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Table 4 Reports describing common features shared by AOSD and SJIA or differences between the two conditions

From: Management of adult-onset Still’s disease with interleukin-1 inhibitors: evidence- and consensus-based statements by a panel of Italian experts

StudyPatientsSimilaritiesDifferences
Clinical features
 Bywaters [2]AOSD, n = 14
SJIA, NA
Adult patients with the same clinical features of SJIA: “Still disease” of the adults?
 Cabane et al. [32] (retrospective chart review)AOSD, n = 8
SJIA, n = 10
No significant differences in initial systemic manifestations or in joint lesionsAmyloidosis restricted to AOSD (n = 3)
 Tanaka et al. [44] (in Japanese; abstract in English)AOSD, n = 19
SJIA, n = 26
Fever and arthritis in all patients
Polyarthritis, 77% SJIA versus 53% AOSD
Sore throat more frequent in AOSD (AOSD 68% versus SJIA 19%)
 Ohta and Yamaguchi [41] (in Japanese; abstract in English)AOSD, n = 92
SJIA, n = 11
91–93% clinical items statistically not different between SJIA and AOSD
 Uppal et al. [4] (retrospective analysis)AOSD, n = 31
SJIA, n = 23
Similar incidence of fever, sore throat, lymphadenopathy, and splenomegalyRash and hepatomegaly more common in SJIA
Polyarthritis more common in AOSD
 Luthi et al. [37] (retrospective review)AOSD, n = 10
SJIA, n = 9
Similar presentation at onset (systemic and articular manifestations)
 Lin et al. [36] (retrospective analysis)AOSD, n = 21
SJIA, n = 24
Similar presentation at onset (systemic and articular manifestations)Sore throat more frequent in AOSD
 Pay et al. [38] (multicenter retrospective review)AOSD, n = 95
SJIA, n = 25
No differences in the pattern of fever and localization of skin rashHigher frequency of fever, rash, myalgia, weight loss, and sore throat in AOSD
Response to treatment/clinical outcome
 Cabane et al. [32]AOSD, n = 8
SJIA, n = 10
The same treatments
Poor articular prognosis in both conditions
 Tanaka et al. [44]AOSD, n = 19
SJIA, n = 26
The same articular prognosis with the same treatments
 Uppal et al. [4]AOSD, n = 31
SJIA, n = 23
Similar clinical outcomes
 Luthi et al. [37]AOSD, n = 10
SJIA, n = 9
Similar clinical outcomes
 Lin et al. [36]AOSD, n = 21
SJIA, n = 24
Better articular outcome in AOSD than SJIA
 Pay et al. [38]AOSD, n = 95
SJIA, n = 25
The same treatments in both conditions
 Feist et al. [33] (subgroup analysis of pooled data from 4 SJIA studies with canakinumab)AOSD, n = 29
SJIA, n = 272
The same response to treatment with canakinumab
Laboratory parameters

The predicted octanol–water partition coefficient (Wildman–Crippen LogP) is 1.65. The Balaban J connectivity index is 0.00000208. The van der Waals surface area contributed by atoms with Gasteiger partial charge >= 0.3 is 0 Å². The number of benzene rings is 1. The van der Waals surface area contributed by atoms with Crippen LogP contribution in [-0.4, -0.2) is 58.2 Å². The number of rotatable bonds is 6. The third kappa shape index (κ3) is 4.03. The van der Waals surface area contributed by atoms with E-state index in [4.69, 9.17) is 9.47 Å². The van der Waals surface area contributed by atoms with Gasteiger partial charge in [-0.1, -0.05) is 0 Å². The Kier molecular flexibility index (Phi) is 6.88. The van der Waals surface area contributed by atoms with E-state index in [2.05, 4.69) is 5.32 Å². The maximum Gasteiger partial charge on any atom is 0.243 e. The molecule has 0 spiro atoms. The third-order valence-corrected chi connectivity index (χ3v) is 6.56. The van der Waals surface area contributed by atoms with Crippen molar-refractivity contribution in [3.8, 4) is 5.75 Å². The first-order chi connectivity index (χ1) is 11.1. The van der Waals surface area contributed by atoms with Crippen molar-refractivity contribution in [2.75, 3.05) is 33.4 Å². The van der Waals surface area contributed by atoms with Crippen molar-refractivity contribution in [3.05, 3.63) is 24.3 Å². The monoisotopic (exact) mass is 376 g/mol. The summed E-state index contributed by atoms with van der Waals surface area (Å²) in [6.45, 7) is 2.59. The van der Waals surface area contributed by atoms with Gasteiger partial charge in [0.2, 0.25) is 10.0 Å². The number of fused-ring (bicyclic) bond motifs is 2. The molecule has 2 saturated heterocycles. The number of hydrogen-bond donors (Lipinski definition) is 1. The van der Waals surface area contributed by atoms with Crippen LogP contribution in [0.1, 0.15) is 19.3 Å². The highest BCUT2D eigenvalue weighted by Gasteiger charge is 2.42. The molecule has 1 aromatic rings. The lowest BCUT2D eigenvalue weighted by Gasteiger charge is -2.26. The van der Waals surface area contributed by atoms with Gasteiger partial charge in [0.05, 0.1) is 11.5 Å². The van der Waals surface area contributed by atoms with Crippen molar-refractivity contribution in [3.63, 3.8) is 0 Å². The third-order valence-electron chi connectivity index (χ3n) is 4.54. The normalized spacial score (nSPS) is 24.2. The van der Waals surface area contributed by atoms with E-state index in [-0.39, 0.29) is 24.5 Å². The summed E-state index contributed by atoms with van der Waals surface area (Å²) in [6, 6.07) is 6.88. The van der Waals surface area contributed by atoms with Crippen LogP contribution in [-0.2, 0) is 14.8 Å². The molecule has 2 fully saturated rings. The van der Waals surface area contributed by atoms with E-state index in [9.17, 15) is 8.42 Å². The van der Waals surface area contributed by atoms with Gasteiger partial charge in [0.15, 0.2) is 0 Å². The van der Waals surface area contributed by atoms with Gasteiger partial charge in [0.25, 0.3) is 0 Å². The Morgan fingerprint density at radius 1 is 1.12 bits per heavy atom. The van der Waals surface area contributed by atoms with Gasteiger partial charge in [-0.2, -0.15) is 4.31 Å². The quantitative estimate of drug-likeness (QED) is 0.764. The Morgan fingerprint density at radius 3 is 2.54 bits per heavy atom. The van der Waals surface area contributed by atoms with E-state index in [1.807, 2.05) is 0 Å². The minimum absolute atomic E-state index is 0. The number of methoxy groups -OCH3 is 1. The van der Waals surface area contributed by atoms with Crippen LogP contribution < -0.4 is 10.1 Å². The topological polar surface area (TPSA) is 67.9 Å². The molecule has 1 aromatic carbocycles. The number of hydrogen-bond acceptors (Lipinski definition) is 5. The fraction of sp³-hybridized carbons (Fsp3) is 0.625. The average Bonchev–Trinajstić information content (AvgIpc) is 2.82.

Tanaka et al. [44]AOSD, n = 19
SJIA, n = 26
Similar initial laboratory dataSerum iron levels more elevated in AOSD than SJIA
 Uppal et al. [4]AOSD, n = 31
SJIA, n = 23
Similar laboratory profiles
 Luthi et al. [37]AOSD, n = 10
SJIA, n = 9
Similar laboratory profiles
Ferritin levels elevated both in SJIA and AOSD
 Lin et al. [36]AOSD, n = 21
SJIA, n = 24
Similar laboratory profilesFerritin levels more elevated in AOSD than in SJIA
 Pay et al. [38]AOSD, n = 95
SJIA, n = 25
Similar laboratory profilesLiver dysfunction and neutrophilia more common in AOSD than in SJIA
 Hashimoto et al. [39] (in Japanese; abstract in English)AOSD, n = 7
SJIA, n = 4
IL-2 receptor elevated in sera of AOSD and SJIA patients compared to controls
 Bae et al. [29]AOSD, n = 37
SJIA, NA
S100A12 (calcium-binding protein) elevation in sera of AOSD compared to controls (as described in SJIA)
 Kudela et al. [47]
(abstract)
AOSD, n = 30
SJIA, n = 20
Highly elevated IL-18 serum levels in both active AOSD and SJIA
Genetic profile
 Miller et al. [48]AOSD, n = 16
SJIA, n = 35
HLA-DR4 more involved in SJIA
HLA-DR7 more involved in AOSD
 Cush et al. [50]
(ACR-ARHP abstract)
AOSD, n = 21
SJIA, NA
Genomic profiling in AOSD patients similar to studies in SJIA patients
 Nirmala et al. [49]AOSD, n = 17
SJIA, NA
Similar genes upregulated/downregulated by treatment with IL-1 inhibitors in AOSD compared to studies in SJIA patients
Classification criteria
 Talesnik et al. [43] (retrospective analysis in Spanish; abstract in English)AOSD, n = 7
SJIA, n = 14
The same proportion of patients in each form of disease course (monocyclic systemic form, polycyclic systemic form, monocyclic chronic joint form, polycyclic chronic joint form)
 El Hamshary et al. [54] (retrospective cross-sectional study)AOSD, NA
SJIA, n = 30
23/30 SJIA patients fulfilled Yamaguchi criteria and 20/30 ILAR criteria
 Kumar et al. [52] (retrospective chart review)AOSD, NA
SJIA, n = 31
23/31 SJIA patients fulfilled Yamaguchi criteria and 18/31 ILAR criteria
 Oliveira Ramos et al. [55] (analysis of Portuguese rheumatic disease registry)AOSD, NA
SJIA, n = 66
35/66 SJIA patients fulfilled criteria for AOSD
 Yang et al. [53] (retrospective review)AOSD, n = 169
SJIA, NA
ILAR criteria for SJIA can identify AOSD patients at risk of relapse, MAS, and ICU
 Debach et al. [56] (abstract)AOSD, NA
SJIA, n = 17
42% of patients with SJIA fulfilled Yamaguchi criteria for AOSD
  1. AOSD adult-onset Still’s disease, ICU intensive care unit, IL interleukin, ILAR International Leagues of Associations of Rheumatology, MAS macrophage activation syndrome, SJIA systemic juvenile idiopathic arthritis